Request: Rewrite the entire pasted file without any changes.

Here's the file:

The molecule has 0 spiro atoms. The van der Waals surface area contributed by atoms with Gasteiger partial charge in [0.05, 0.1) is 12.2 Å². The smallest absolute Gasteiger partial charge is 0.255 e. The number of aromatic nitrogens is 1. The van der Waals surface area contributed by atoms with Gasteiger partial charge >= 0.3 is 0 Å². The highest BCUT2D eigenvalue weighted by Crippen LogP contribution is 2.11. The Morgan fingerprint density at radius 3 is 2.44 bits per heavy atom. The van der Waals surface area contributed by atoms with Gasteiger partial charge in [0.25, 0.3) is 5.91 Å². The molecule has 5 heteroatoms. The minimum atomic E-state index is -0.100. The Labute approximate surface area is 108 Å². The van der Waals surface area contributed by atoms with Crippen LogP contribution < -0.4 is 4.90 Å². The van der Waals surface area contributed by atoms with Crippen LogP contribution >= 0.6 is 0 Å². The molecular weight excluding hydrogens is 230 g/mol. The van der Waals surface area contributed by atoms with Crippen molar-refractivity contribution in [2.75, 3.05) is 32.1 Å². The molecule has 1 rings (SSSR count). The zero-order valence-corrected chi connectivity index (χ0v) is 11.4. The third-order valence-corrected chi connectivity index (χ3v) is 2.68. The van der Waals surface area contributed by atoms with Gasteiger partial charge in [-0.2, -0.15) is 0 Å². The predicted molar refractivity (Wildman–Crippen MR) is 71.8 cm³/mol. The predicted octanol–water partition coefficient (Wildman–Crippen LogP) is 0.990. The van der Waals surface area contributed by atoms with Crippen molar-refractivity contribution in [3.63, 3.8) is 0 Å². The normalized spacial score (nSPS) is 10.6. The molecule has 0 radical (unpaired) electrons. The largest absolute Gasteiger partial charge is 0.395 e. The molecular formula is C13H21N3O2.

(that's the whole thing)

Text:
The molecule has 0 spiro atoms. The van der Waals surface area contributed by atoms with Gasteiger partial charge in [0.05, 0.1) is 12.2 Å². The smallest absolute Gasteiger partial charge is 0.255 e. The number of aromatic nitrogens is 1. The van der Waals surface area contributed by atoms with Gasteiger partial charge >= 0.3 is 0 Å². The highest BCUT2D eigenvalue weighted by Crippen LogP contribution is 2.11. The Morgan fingerprint density at radius 3 is 2.44 bits per heavy atom. The van der Waals surface area contributed by atoms with Gasteiger partial charge in [0.25, 0.3) is 5.91 Å². The molecule has 5 heteroatoms. The minimum atomic E-state index is -0.100. The Labute approximate surface area is 108 Å². The van der Waals surface area contributed by atoms with Crippen LogP contribution < -0.4 is 4.90 Å². The van der Waals surface area contributed by atoms with Crippen LogP contribution >= 0.6 is 0 Å². The molecular weight excluding hydrogens is 230 g/mol. The van der Waals surface area contributed by atoms with Crippen molar-refractivity contribution in [2.75, 3.05) is 32.1 Å². The molecule has 1 rings (SSSR count). The zero-order valence-corrected chi connectivity index (χ0v) is 11.4. The third-order valence-corrected chi connectivity index (χ3v) is 2.68. The van der Waals surface area contributed by atoms with Gasteiger partial charge in [-0.2, -0.15) is 0 Å². The predicted molar refractivity (Wildman–Crippen MR) is 71.8 cm³/mol. The predicted octanol–water partition coefficient (Wildman–Crippen LogP) is 0.990. The van der Waals surface area contributed by atoms with Crippen molar-refractivity contribution in [3.63, 3.8) is 0 Å². The normalized spacial score (nSPS) is 10.6. The molecule has 0 radical (unpaired) electrons. The largest absolute Gasteiger partial charge is 0.395 e. The molecular formula is C13H21N3O2.